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A scrappy Sebastopol Internet pioneer who pushed the federal government to put corporate filings and patent documents online for anyone to see has made his first big move to force the U.S. court system to do the same.

This week, Carl Malamud posted free electronic copies of every U.S. Supreme Court decision and Court of Appeals ruling since 1950.

Malamud hopes the database of 1.8 million rulings -- equivalent to a row of law books longer than a football field -- will inspire Internet users to demand that all court rulings be made available online for free.

In the process, it could disrupt the business model of the $5 billion legal publishing industry, just as the music industry and newspapers have been forced to deal with the explosion of free content on the Internet.

"This is a huge first step in getting all court cases online," said Tim Stanley, co-founder of FindLaw.com, a popular legal site that he sold in 2001. "I don't think anyone could have done this except for Carl."

In 1994, Malamud spearheaded the drive that forced the Securities and Exchange Commission and the Patent and Trademark Office to make public filings available online at no cost. Now anybody can do a Google search and quickly find an annual report for a publicly-traded company.

Malamud wants every court ruling online for free, and he is employing the same tactics he used against the government in 1994.

The release of 1.8 million rulings Monday is just the first in a series that will eventually put 10 million rulings online for free, Malamud said. The rulings will be available for bloggers, journalists, nonprofit organizations and lawyers who cannot afford expensive legal case histories.

"There is nothing like a huge user base," Malamud said. "It becomes a lot harder to ignore if you are a politician."

With public demand on his side, he hopes to pressure politicians to change the laws so that courts are required to make digital archives available for free.

It would allow major search engines such as Google and Yahoo to index court cases.

Malamud also expects niche online services will emerge and develop innovative new methods for searching, categorizing and adding value to court rulings.

"Lawyers are very poorly served by the services available now," Malamud said.

About 80 percent of court cases have been compiled by two companies -- The Thomson Corporation and LexisNexis, Malamud said.

The lack of competition has led to a lack of innovation, he said.

An annual subscription to legal archives created by Thomson or LexisNexis can cost tens of thousands of dollars. Some smaller database firms also sell court cases online, charging $5 on average for an entire case.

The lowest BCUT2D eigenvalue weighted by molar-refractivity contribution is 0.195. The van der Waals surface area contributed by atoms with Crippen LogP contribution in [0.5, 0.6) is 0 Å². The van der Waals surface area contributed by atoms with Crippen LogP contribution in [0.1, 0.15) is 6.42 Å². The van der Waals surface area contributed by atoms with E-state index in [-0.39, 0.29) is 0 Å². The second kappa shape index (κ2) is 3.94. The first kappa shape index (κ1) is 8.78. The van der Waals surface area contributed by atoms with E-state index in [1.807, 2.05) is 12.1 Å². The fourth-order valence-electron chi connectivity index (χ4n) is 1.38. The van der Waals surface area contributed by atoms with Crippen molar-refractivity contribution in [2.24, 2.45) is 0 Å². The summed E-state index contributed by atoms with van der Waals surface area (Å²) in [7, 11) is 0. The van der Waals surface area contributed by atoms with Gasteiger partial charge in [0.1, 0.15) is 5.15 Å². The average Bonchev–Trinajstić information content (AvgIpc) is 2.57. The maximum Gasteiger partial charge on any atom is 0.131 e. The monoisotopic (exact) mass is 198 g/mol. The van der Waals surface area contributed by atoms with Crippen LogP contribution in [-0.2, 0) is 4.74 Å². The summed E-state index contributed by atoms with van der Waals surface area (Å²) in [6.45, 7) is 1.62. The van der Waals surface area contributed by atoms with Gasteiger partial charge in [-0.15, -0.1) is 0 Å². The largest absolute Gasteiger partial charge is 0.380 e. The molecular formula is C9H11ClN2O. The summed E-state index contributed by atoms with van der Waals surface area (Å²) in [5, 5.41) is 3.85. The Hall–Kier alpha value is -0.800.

The federal government makes court rulings available on the Internet, but it charges 8 cents a page -- an entire court case often runs hundreds of pages.

"We think all local, state and federal cases and codes need to be available online without restriction, and for free," Malamud said.

Public.resource.org has partnered with several powerful Internet advocates, including the Electronic Frontier Foundation and Creative Commons, which is led by the influential Stanford Law professor Lawrence Lessig.

Tim Stanley, who now runs the legal Web site Justia, said the release of the 1.8 million court documents will have immediate results.

"You will see a lot of people start integrating that material into blogs, which just wasn't possible before," he said.

It also begins to open up a market for companies such as Justia to add value to the court documents. New services could allow people to search appellate rulings by an attorney's name, or create a Wikipedia-like site where attorneys can annotate court rulings.

"It's just the tip of the iceberg," Stanley said.

Malamud's nonprofit receives funding from foundations such as the Omidyar Network, which was formed by the founder of eBay, Pierre Omidyar.

Malamud recently helped force the Smithsonian Institution to loosen its tight restrictions for making digital copies of publicly-owned photos -- his primary tactic was publishing Smithsonian-controlled images on the free photo-sharing service Flickr.

"Our job is to change policy and liberate the great bulk of government data that is public," Malamud said.

News researchers Teresa Meikle and Michele Van Hoeck contributed to this report. You can reach Staff Writer Nathan Halverson at 521-5494 or nathan.halverson

@pressdemocrat.com.